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History of the Regent Cinema


Film lovers have always been well catered for in Redcar, with three cinemas in 1937. One of these, the Regent was originally sited in the town centre. Although demolished there in the 1960s, the name now lives on in the former New Pavilion building on the seafront.

Regent Cinema 1953

The New Pavilion was built in 1928 over the entrance of the defunct Coatham Pier, and was roofed entirely in glass. Still known to older residents as the glasshouse it seated 800 and enjoyed a long period of success as a music hall and repertory theatre. Radio Tymes 1950's

The most popular summer show was Radio Tymes hosted by Barry Wood in the early 1950s. The singing group The Dallas Boys appeared regularly, but the artiste who really hit the big time was Billy Breen, alias Larry Grayson. His two catchphrases shut that door and references to Slack Alice are believed to have originated in Redcar. He used to shout "Shut that door", when a side door had been left open and a wind blew across the stage straight from the sea.

With the demise of the seaside theatre the building remained almost derelict for many years until it was resurrected as a cinema. The Regent was run by the Cleveland Cinema Co-operative for ten years but it finally folded against competition from the emerging multiplexes.

Regent Cinema, Atonement set 2006As a teenager Neil Bates was an enthusiastic member of this co-operative and while working in the ice cream parlour next door he drew up a rescue plan. With family support he revived the cinema in 1990 and has been providing the latest releases to an appreciative local audience since then. Now showing 3D films.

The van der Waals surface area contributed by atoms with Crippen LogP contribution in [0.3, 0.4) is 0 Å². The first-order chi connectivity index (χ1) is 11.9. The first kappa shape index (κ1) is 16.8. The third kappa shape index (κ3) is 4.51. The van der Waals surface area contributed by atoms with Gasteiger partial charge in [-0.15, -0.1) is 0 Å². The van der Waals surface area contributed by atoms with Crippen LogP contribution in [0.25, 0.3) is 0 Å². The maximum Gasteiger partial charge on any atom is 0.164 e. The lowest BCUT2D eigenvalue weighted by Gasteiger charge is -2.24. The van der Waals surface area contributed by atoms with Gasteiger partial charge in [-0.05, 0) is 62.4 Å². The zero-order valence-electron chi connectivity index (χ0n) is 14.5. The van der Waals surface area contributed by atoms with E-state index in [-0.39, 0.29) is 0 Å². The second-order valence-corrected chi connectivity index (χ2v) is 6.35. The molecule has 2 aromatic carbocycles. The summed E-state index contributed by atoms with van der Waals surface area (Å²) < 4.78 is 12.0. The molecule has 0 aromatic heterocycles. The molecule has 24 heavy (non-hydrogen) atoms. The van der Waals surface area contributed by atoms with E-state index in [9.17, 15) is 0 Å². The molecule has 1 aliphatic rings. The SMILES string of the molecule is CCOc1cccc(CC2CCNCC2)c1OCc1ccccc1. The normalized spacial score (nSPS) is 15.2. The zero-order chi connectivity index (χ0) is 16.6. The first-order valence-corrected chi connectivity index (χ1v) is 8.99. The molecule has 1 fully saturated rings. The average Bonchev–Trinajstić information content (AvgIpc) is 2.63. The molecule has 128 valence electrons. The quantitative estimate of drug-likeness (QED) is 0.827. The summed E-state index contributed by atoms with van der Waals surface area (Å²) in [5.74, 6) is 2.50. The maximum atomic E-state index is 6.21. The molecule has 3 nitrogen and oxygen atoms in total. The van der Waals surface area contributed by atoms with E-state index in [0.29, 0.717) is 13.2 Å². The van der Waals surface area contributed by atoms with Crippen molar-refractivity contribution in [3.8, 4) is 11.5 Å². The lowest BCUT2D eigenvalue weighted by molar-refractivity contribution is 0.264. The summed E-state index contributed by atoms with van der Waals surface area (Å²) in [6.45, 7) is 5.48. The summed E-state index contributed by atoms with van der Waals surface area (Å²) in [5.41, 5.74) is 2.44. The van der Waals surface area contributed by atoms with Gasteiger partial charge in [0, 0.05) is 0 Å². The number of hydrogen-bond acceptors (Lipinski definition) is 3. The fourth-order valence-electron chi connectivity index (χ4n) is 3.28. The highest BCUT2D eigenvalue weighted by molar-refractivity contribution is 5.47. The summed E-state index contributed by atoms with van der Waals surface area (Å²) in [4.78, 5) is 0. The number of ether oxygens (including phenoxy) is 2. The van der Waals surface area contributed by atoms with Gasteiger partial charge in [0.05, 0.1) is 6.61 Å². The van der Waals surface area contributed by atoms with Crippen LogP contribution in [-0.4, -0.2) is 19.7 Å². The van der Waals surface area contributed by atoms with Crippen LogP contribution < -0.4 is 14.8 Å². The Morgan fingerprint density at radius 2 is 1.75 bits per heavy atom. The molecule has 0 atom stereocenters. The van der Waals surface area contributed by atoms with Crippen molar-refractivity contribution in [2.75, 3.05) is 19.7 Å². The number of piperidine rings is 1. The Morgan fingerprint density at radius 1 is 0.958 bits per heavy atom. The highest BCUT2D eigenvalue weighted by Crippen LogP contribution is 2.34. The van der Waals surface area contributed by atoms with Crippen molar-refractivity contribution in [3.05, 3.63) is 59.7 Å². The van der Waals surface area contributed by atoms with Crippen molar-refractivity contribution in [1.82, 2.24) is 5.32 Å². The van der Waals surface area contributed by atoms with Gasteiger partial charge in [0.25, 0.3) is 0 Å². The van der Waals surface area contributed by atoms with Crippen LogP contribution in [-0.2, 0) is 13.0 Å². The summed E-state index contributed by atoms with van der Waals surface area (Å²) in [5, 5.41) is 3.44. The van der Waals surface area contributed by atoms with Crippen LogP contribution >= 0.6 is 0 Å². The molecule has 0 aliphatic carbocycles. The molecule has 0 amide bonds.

It has not been easy for Neil to maintain the small, one-screen independent cinema.
Neil Bates Regent Manager "There have been long periods when accounts went down and down, films where you expect to take money fail abysmally and you know it's a stress before the next one."

"I am very proud we have kept the Regent open. The cinema was also featured and used in the film Atonement in 2006.

Neil was a very proud manager when his cinema provided not just a key location for some of the scenes in the film but gave the town the red carpet opportunity to premiere the film in the region.

Regent Cinema, today

"In 1990 I brought the cinema back from the brink of extinction, now it's actually part of the film world. There was certainly a sense of emotion, a sense of delivery. (Quote given when the film Atonement was shown at the Regent cinema) "

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